We’ve had some ups and downs (thankfully mostly ups) and yes, we did win an award or two. The DIFF proudly and humbly accepted a couple of Silver W3 awards for best homepage, business and best copywriting.
Is writing for a blog considered copywriting? I always thought coming up with stuff like "Coke – it’s the real thing" or "Built Ford tough" is copywriting. I think of blog writing as storytelling – much less polished and more personal than typical business copywriting.
Anyway, when we launched the blog a year ago, we honestly didn’t know what to expect. We were a little nervous. I can admit that now. Would the blog be tagged as another lame corporate blog, a boring and uninspired attempt at doing something most corporations don’t do very well – communicate with customers? Would the blog be slammed by the sometimes unforgiving blogosphere? We didn’t know. But we launched the DIFF anyway.
And to our surprise – some people liked it! Typepad picked it as a featured blog just three weeks after launch and it’s been a good ride ever since. As far as we know, no one has ever publicly slammed it. We’ve had mentions in blogs as far away as South Africa and as close as WWJ Radio’s Michigan Future blog. Let’s hope the good vibes continue for another year.
I wanted to mention one of the biggest factors that have made the DIFF a good blog. It’s all about teamwork. Pretty much everything that has happens on the DIFF is a team decision. And the team has changed over the past year. A few notable folks have contributed and moved on to other gigs and they are worth a mention.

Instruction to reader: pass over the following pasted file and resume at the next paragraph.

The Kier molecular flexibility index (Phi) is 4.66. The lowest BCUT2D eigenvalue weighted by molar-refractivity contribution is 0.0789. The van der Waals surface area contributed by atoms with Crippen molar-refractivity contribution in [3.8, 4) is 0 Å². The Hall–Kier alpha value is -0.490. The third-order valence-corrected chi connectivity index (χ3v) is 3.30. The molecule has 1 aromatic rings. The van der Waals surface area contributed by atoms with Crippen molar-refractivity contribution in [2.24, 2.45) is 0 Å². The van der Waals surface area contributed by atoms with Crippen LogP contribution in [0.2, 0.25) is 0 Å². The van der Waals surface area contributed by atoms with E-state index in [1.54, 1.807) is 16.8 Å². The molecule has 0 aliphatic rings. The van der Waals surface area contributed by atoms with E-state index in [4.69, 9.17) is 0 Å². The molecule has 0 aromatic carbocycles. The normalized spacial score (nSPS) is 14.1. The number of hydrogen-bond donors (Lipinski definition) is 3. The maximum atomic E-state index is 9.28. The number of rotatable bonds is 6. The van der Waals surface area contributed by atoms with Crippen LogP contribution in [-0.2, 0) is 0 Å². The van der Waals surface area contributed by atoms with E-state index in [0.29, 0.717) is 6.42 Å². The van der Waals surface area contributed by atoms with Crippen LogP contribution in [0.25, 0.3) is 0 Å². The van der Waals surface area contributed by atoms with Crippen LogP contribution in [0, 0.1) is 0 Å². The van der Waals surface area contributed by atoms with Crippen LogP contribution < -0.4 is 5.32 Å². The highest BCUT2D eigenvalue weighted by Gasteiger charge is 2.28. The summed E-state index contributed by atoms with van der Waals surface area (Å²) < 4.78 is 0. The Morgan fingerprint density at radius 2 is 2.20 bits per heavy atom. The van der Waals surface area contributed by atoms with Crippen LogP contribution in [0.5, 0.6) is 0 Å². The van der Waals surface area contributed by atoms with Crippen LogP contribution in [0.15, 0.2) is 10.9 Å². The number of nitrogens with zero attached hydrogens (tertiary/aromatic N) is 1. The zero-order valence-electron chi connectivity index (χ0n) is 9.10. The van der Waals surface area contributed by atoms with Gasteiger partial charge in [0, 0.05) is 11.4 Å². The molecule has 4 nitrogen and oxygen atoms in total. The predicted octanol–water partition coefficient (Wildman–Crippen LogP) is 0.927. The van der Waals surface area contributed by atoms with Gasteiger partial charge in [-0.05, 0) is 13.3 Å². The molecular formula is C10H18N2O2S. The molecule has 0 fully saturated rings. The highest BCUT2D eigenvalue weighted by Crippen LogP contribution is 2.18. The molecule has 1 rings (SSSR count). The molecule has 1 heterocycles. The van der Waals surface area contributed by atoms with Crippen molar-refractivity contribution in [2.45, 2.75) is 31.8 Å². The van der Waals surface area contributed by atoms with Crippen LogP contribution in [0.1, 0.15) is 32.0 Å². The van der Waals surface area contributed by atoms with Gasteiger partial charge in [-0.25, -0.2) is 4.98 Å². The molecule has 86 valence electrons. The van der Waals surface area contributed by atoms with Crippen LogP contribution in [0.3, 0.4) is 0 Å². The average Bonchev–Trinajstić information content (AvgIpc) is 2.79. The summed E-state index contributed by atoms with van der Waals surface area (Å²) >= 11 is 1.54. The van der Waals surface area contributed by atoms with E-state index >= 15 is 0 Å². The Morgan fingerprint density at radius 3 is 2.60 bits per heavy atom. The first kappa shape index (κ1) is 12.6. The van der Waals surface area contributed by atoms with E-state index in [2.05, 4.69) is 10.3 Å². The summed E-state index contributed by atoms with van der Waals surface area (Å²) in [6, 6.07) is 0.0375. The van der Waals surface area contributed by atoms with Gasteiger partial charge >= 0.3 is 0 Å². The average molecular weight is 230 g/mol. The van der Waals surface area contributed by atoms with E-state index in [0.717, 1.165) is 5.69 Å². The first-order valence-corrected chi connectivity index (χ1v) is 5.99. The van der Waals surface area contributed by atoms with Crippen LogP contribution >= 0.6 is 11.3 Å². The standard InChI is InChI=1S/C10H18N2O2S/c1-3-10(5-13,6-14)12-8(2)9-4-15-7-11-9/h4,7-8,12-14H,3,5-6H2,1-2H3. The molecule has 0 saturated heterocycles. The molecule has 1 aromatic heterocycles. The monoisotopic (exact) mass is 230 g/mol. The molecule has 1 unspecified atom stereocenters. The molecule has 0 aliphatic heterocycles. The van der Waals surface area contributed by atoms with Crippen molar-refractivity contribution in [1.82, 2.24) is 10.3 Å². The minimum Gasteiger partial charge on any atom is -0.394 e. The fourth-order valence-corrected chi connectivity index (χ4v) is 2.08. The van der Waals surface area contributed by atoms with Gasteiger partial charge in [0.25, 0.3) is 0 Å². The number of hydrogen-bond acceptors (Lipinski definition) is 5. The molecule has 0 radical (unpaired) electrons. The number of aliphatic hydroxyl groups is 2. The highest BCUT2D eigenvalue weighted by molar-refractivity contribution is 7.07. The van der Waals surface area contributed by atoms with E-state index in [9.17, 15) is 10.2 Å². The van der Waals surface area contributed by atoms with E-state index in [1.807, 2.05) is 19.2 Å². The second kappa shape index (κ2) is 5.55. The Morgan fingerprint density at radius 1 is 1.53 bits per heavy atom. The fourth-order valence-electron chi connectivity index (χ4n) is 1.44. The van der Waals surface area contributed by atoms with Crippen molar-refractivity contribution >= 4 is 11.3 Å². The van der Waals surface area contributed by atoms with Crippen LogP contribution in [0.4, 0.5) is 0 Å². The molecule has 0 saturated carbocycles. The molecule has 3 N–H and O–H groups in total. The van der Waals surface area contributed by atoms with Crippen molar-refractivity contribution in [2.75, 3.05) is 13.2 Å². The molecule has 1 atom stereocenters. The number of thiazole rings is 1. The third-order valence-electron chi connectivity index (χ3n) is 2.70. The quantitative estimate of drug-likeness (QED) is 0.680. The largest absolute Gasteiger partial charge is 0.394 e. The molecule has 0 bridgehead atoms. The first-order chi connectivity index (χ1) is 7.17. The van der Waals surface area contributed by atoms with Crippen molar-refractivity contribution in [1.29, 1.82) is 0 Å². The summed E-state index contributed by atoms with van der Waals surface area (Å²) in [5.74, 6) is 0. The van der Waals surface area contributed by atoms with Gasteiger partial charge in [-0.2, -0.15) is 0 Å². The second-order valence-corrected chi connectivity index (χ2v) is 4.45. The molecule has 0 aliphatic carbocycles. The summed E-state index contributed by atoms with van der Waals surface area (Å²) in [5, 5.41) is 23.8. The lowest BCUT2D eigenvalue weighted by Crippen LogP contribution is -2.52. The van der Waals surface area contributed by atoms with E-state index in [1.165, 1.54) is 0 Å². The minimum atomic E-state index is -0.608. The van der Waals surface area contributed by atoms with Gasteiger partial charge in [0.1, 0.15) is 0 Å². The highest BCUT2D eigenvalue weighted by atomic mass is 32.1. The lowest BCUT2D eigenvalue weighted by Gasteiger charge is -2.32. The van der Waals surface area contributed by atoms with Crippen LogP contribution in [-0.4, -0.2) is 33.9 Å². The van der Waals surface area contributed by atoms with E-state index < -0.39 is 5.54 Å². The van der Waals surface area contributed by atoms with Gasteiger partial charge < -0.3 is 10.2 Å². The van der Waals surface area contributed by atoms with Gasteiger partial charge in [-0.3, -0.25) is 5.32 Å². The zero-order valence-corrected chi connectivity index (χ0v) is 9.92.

First, there was Amy Prior, the DIFF Ninja, who played a huge role in launching the blog and doing daily maintenance. Bryan Stapp, our former CMO, gave the blog his blessing (he could have put the shebang on the whole thing and there never would have been a DIFF blog) and for that we are forever grateful. Angry Ed Moffett, who left Detroit and returned to California just in time to enjoy the sweet smell of wildfires, wrote some of the most commented posts. Kathy Fawcett was one of our most frequent contributors early on. And then there was our awesome team of intern contributors: Edson McLean, Dave Rigotti, Mark Messing, Stephanie Powel and Cassie Bixler who contributed great writing at one point or another (Messing still does, and even got the attention of Netbanker blog with his post about Cuyahoga Falls).
We’ve also had some interesting commenters over the past year. My favorite has to be Billy Leopardskinhousen, who always takes an "interesting" perspective on our posts. Mullets rule, dude!
So, what have we learned about launching and maintaining a blog? A lot.
If I had to sum it up to 5 things, here they are:
- Get buy-in from the top and build it from the bottom up with trust